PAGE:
From teddy bears, to colourful cutouts of hearts, to expressions of support spray-painted in the spring snow, central Albertans are pulling together in response to the measures being taken to combat the COVID-19 virus.
These simple gestures are important in trying times, because like any symbol of caring, whether it’s a thoughtful word or a present, it buoys the giver just as much as it does the person who witnesses and receives such affirmation.
All of us appreciate knowing we’re part of something bigger than ourselves.
Now, as many individuals have been instructed to self-quarantine in our homes, and are told to keep a safe distance from others, such whimsy conveys a message that “this too will pass.”
Many of us have been required to temporarily step away from our jobs, or have been tethered by the internet from our homes to our workplaces as a safety precaution.
But these tokens to comfort, and yes, love, say what’s most important: we may be physically isolated, but we’re all still together.
The point is made over and over again as we pass by homes in our caring neighbourhoods.
Sanela Sarcevic took to Facebook on the weekend to urge residents to put teddy bears in their windows to show “we’re in this together.”
The 48-year-old thought it would be fun for parents to enjoy a break and take their home-bound children on a “bear hunt” and count how many of the comfy toys they could spot.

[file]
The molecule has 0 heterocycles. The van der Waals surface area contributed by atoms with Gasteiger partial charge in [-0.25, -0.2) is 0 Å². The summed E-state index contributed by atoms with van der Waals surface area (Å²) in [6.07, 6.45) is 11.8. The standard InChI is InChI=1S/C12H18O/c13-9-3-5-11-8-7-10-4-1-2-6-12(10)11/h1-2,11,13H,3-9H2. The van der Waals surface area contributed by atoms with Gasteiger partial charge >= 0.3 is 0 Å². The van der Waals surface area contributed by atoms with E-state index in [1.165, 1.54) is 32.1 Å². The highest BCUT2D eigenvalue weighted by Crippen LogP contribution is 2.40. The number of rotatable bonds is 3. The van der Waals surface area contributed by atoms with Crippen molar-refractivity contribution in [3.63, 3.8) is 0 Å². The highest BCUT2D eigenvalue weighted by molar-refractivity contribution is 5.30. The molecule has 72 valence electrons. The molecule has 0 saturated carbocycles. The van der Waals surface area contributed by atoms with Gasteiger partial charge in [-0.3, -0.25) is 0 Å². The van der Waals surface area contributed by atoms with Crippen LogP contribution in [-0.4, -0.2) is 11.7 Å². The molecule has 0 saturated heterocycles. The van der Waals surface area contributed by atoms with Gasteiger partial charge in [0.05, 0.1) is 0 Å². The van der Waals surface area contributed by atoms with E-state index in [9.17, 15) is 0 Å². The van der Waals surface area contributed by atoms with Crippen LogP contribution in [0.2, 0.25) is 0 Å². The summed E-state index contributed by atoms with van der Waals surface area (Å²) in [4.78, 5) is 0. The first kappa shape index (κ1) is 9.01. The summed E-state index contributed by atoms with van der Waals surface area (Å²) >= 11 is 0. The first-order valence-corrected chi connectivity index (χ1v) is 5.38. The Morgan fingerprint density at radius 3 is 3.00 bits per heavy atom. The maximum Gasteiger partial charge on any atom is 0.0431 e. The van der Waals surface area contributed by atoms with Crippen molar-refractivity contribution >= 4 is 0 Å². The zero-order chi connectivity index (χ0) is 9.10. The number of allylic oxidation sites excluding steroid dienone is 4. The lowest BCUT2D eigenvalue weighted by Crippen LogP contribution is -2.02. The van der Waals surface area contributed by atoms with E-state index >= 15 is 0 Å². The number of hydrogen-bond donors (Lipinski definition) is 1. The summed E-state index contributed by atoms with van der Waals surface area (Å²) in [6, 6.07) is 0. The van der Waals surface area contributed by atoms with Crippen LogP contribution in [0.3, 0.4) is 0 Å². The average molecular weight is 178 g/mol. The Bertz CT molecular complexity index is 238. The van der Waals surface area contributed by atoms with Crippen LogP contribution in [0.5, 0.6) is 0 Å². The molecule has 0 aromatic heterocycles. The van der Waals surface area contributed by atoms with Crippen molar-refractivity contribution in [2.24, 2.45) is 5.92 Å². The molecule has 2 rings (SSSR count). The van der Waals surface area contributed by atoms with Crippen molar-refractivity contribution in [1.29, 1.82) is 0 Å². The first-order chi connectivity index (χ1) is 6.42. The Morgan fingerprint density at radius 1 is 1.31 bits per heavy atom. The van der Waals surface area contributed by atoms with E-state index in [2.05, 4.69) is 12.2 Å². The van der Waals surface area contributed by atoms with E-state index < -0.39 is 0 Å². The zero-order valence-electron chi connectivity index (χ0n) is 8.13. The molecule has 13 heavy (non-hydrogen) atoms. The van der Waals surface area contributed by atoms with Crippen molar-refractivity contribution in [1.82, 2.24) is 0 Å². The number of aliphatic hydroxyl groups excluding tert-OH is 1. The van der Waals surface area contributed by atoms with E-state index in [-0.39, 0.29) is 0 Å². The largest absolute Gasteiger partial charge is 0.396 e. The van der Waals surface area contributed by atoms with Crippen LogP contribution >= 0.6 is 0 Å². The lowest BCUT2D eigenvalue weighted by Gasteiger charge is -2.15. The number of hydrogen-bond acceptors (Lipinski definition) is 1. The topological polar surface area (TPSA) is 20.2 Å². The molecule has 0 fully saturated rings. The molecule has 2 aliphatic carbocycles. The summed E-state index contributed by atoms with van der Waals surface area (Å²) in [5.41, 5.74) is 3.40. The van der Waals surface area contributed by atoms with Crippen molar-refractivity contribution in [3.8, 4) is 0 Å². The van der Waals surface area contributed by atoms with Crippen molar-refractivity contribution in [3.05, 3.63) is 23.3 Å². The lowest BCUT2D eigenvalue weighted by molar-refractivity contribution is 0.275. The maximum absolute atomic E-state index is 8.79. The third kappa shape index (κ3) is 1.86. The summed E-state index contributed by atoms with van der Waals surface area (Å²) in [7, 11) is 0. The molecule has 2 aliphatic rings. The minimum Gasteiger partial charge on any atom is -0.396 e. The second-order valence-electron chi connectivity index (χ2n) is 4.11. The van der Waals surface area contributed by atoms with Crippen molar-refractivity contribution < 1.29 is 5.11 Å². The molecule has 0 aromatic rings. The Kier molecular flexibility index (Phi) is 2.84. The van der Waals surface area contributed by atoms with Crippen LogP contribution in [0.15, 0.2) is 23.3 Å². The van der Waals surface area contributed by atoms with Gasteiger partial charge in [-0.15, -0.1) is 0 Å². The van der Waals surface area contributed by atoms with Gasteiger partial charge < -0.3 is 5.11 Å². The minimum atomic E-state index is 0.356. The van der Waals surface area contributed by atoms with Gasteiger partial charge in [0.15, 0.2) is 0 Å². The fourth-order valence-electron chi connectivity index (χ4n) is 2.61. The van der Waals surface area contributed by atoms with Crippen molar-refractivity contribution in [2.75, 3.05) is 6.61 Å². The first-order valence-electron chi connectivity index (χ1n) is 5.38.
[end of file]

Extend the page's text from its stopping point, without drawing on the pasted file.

“These are challenging times, and I always believe in helping others during hard times. It’s the only thing we can control,” said Sarcevic.
Other central Albertans have channelled the soothing images of illuminated Christmas ornaments as an appropriate meme at this time of common angst.
“It’s about giving hope and comfort in dark times. It’s about us coming together as a community, a province and as a country, to say ‘we will beat this, and that there is light at the end of the tunnel,’” Andrew MacDonald, a Sylvan Lake resident participating in the effort, wrote on Facebook.
Both central Albertans are right, of course. And so are their innumerable neighbours who are eschewing restraint for unbridled expressions of caring and support.
Such gestures are no substitute for following the advice of our medical professionals, who recommend staying home if we show symptoms of the virus, and urge us to keep at least six feet between ourselves and strangers.
The gestures also don’t help shut-ins who aren’t able to get outdoors for a brief walk or enjoy the images while in the car on an errand, such as buying groceries.
That’s where a phone call to a relative would help. Or perhaps a card left in the mailbox of a neighbour, letting them know you’re thinking of them and ready to help with any essential chores that need to be done.
Still, there’s no denying the power of a simply drawn heart, or of uplifting words spray-painted along a rural road, like those recently spotted in Ponoka County.
“I think there’s nothing better than trying to brighten someone’s day,” said Renee Griffiths, who wanted to spread a little cheer to her neighbours.
Agreed. We can use more joy and kindness in the days to come.
David Marsden is managing editor of the Red Deer Advocate.